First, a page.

Adam Neumann’s Flow Continues to Apply Pressure to Buy WeWork


Adam Neumann continues to court WeWork (WE), which is scrambling to find the money to hoist itself out of bankruptcy — likely without the help of its founder-in-exile.

Neumann has renewed his offer to buy the company back. Meanwhile, the coworking firm is looking for as much as $400 million that will help clear itself of the Chapter 11 bankruptcy status without Neumann’s help.

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WeWork will need at least that much to avoid selling the company after renegotiating hundreds of leases through court proceedings over the last few months. Neumann’s new venture, Flow, has offered between $600 million and $900 million.

“We are committed to emerging from Chapter 11 next month as a strong and sustainable company, and that is where our undivided attention lies,” a WeWork spokesperson said in a statement. “Any new financial investment would serve to further strengthen the company as we exit from bankruptcy.”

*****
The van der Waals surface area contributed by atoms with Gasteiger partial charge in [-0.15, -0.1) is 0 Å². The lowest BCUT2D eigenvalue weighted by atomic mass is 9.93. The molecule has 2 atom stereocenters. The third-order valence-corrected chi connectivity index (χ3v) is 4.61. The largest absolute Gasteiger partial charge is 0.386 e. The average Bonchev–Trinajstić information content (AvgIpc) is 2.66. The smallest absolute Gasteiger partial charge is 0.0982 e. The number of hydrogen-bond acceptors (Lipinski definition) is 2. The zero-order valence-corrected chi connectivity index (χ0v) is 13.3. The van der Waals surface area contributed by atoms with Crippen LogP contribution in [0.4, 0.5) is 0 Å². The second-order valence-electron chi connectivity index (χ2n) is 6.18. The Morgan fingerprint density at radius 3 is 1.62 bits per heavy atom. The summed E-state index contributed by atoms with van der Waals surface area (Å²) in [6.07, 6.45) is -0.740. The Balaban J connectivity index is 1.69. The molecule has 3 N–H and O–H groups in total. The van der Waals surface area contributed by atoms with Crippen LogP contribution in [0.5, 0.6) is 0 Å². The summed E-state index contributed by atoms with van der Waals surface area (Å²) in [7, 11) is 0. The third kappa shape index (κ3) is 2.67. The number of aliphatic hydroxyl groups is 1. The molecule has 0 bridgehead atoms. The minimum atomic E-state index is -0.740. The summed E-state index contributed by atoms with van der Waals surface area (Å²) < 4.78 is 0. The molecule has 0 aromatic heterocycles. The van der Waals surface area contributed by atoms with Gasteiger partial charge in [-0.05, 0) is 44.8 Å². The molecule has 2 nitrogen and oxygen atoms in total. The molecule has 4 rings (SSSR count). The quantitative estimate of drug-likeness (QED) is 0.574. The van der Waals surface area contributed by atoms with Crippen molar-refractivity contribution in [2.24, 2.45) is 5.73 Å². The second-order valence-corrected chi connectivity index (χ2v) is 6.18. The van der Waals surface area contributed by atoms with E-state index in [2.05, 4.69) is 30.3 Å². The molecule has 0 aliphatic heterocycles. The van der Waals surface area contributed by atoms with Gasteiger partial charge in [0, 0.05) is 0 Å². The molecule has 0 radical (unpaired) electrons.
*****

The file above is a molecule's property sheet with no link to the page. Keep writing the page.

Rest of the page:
While WeWork remained circumspect about whether it was entertaining offers, Neumann’s camp believes the coworking firm has another offer in the pipeline, but on the down-low. Either way, Flow is willing to outbid any other buyer.

“Flow and its financial partners are prepared to offer 10 percent more than any other offer that WeWork has received with a timeline to complete diligence in just two weeks. But WeWork won’t even finalize a [non-disclosure agreement],” Alex Spiro, attorney for Flow, said in a statement. “WeWork is seeking to rush an insider deal with a current technology and billing provider who many landlords feel is uniquely conflicted based on its insider information about WeWork’s ongoing performance, and also extensive private information about other landlords nationwide.”

Neumann was removed from his role as chief executive officer of WeWork after a failed initial public offering in 2019.The company has since grappled with financial woes related to an unsustainable rate of growth during Neumann’s time at the helm, largely thanks to his aggressive expansion model that left WeWork on the hook for hundreds of leases across the world.

WeWork is confident that it can exit bankruptcy by May 31 after successfully renegotiating or exiting 90 percent of its leases and despite a loss of ​​$122 million in the month of March.

Mark Hallum can be reached at